Is the Google-YouTube deal a match made in heaven, or a marriage made in copyright-litigation purgatory?

In the second of three installments, The Motley Fool's Mac Greer talks law and order with Pulitzer Prize-winning senior commentator David Vise, author of The Google Story.

Question: One of the potential challenges for YouTube involves copyright issues. To what extent do you think those concerns will continue to be an issue for Google (NASDAQ:GOOG), now that it owns YouTube?

David Vise: I think they are a continuing issue for anybody who owns YouTube, but I think Google is comfortable fighting those battles, because Google is fighting those battles, too. Google has been sued by the [Association of American Publishers] and a number of the major publishers in the U.S., and Google has been sued by the Author's Guild, because Google is digitizing and copyrighting millions and millions of library books [that] it is going to make available, freely searchable on the Internet. Many of them are already there, and that case, I think, will end up in the Supreme Court. Google is being accused of copyright infringement. So Google is fighting these legal battles itself.

Now, in the realm of books, Google has been sued and won. And Google has been sued and lost in the realm of Google News and the use of its service. That has happened to Google in France. Google also has won trademark suits in the U.S. and lost them in Europe, where the laws are different in France and Belgium. If you are the Louis Vuitton brand, and somebody else bids on the words "Louis Vuitton" and pays up to Google, so that when somebody types "Louis Vuitton" in the search engine, The Motley Fool ad pops up instead of the Louis Vuitton ad at the top -- that is legal in the U.S. That is not legal in France, according to the courts. Google can't do that, because what the court in France is saying is [that] it is not fair business practice to make Louis Vuitton have to pay Google to secure top billing for its own name, something that is already trademarked, licensed, and invested heavily in.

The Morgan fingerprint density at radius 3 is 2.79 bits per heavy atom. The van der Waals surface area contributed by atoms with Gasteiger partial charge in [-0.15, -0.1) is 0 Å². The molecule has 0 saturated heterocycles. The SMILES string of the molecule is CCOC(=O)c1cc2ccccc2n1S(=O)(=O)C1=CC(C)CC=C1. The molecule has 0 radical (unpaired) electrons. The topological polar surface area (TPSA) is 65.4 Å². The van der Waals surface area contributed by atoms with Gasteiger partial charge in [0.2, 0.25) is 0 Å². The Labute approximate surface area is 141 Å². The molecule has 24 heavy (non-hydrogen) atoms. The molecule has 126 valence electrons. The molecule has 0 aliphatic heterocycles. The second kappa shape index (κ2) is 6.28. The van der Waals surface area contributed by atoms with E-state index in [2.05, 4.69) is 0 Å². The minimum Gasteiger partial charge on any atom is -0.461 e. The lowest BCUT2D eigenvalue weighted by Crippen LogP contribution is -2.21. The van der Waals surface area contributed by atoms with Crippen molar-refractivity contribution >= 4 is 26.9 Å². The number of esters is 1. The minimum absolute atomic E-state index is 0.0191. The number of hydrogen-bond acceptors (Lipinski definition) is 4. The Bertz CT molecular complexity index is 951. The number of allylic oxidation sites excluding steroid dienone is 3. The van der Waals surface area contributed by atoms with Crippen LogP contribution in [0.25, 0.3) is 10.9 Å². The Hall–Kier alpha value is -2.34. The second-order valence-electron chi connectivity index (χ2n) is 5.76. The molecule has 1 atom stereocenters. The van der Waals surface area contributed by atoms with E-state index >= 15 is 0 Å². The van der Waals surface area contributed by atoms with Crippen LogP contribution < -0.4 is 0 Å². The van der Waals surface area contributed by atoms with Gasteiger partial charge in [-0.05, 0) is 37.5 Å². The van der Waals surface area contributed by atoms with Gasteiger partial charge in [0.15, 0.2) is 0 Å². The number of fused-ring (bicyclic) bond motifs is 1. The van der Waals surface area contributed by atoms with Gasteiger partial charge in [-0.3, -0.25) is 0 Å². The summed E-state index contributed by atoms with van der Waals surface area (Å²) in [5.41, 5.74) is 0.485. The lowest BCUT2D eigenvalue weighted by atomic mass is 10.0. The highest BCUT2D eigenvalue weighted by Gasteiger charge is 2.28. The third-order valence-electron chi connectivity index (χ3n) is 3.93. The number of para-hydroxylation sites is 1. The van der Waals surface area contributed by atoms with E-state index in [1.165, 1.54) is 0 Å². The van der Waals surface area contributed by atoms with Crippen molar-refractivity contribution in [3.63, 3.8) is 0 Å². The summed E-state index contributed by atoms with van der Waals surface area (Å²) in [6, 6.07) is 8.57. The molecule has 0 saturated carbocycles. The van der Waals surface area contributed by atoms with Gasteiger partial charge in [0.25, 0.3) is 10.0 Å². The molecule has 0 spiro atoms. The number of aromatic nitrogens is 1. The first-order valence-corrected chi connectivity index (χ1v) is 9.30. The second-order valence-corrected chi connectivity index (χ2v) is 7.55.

Google has a lot of experience and expertise and an army of lawyers working on trademark and copyright issues. Google has more lawyers working on those things than YouTube has employees. (Laughs.)

Question: And speaking of which, prior to this deal being consummated, YouTube didn't really have any real assets, they didn't know how to monetize the site, and now they are swimming in a $1.6 billion stock deal. Do you expect these lawsuits to increase, now that Google has got these deep pockets?

David Vise: I think Google is going to try to head those off by entering into friendly deals with content providers.

Question: Is that going to work?

David Vise: Partially only. In fact, I think they had the Google-YouTube deal all but signed last week, but they waited to announce it until today, because they wanted to be able to simultaneously have news out there that YouTube and Google independently each had inked a series of licensing deals with various providers of audio and video. And if you saw that Universal and some of the others announced that they have these deals with YouTube and Google, that was a tactical move on Google's part.

I think you have to say that Wall Street fell in love with this deal the minute it heard about it, because they thought about YouTube being the video site of choice and Google having the best ability of anyone to turn eyeballs into money, and so Google has added billions and billions and billions of market value to its stock since news first surfaced of these talks. But by the end of the day today, people were starting to think about the risk.

I think if anyone other than Google paid $1.6 billion for YouTube, people would be scratching their heads, and much more skeptical about the transaction. But because Google has done no wrong to date, they are given the benefit of the doubt on virtually everything they do. And as good as they have been at branding and delivering and exceeding expectations, it is easy to understand why they are given the benefit of the doubt. They deserve it.